Following METRO doctor and NSRI’s chief medical officer, Cleeve Robertson’s dramatic rescue of a toddler and his father at Kraal Bay, Langebaan, on Sunday, the Cape Times editors wrote a fantastic tribute to our volunteers in their opinion piece on Monday 03 January 2010. For those who missed the newspaper here it is in full:
Some people never go off duty. The director of the Western Cape’s Emergency Medical Services, Cleeve Robertson, who saved a child and his father at Langebaan this weekend, is one.
Robertson was on holiday on the lagoon when he spotted a toddler in trouble; he rescued the child and then his father clinging to a houseboat nearby.
Every year, thousands of people give up their own holidays so that the rest of us can holiday in safety. Some, like the doctors, nurses and other health workers who staff the busy hospital trauma units, the ambulance drivers and the police officers and traffic officers who patrol the beaches and roads, are paid to do so. Others, like the experts from the National Sea Rescue Institute and Wilderness search and rescue are unpaid volunteers.
Since its foundation in 1967, the NSRI has been involved in nearly 15 000 operations. Its volunteers have rescued more than 27 500 people and gone to the aid of 7 300 boats.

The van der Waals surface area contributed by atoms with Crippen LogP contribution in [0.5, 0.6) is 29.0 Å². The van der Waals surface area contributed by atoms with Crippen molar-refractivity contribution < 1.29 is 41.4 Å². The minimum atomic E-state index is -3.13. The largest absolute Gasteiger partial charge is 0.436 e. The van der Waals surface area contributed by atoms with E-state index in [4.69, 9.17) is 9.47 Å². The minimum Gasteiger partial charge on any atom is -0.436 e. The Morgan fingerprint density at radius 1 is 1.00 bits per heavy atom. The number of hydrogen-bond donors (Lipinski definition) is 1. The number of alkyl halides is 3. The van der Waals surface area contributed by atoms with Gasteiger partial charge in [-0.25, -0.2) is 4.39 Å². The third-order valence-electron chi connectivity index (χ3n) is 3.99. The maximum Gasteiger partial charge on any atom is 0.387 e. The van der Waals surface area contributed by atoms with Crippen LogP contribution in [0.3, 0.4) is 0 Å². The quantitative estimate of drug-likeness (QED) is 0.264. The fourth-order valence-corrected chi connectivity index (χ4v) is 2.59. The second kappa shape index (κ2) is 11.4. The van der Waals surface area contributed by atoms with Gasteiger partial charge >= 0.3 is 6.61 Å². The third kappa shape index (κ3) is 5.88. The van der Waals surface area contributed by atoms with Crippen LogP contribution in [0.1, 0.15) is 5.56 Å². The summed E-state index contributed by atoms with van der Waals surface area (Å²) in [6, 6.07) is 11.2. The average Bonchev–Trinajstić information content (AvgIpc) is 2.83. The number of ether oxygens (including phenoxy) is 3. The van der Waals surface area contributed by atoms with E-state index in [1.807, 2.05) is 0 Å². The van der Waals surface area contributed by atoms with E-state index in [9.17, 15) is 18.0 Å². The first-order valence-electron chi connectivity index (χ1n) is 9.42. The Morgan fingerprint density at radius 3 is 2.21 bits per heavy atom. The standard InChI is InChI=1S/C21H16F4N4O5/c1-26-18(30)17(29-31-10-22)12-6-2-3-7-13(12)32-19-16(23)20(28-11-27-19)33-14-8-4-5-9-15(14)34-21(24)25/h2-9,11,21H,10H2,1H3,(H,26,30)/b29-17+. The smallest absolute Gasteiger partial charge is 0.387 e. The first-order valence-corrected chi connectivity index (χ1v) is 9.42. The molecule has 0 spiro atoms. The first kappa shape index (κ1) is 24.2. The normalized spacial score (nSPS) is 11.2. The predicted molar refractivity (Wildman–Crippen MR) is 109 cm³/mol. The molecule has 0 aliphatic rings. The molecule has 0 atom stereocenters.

Somehow, with the help of donations of R22 million a year, the NSRI manages to run 30 coastal and 3 inland rescue bases, a fleet of 72 rescue boats and 21 vehicles.
Its 920 volunteers are on call 24 hours a day, but none of them is paid: if they were, the institute would have to find another R230 million a year.
On the mountains, especially in remote areas where specialized mountaineering skills and equipment are needed, the volunteers of Wilderness Search and Rescue and other services are a precious resource to the professional metro emergency services, risking their lives to reach and rescue stranded climbers and hikers.
We all know what we should do: be careful in the mountains and at sea; swim where it is safe and where there are lifeguards; take the proper equipment on hikes and stay on the paths; don’t be caught out by the changeable Cape weather;and,above all, don’t drink and drive or drink and swim.
Lets give all those volunteers and the off-duty professionals like Cleeve Robertson a bit of a break this year.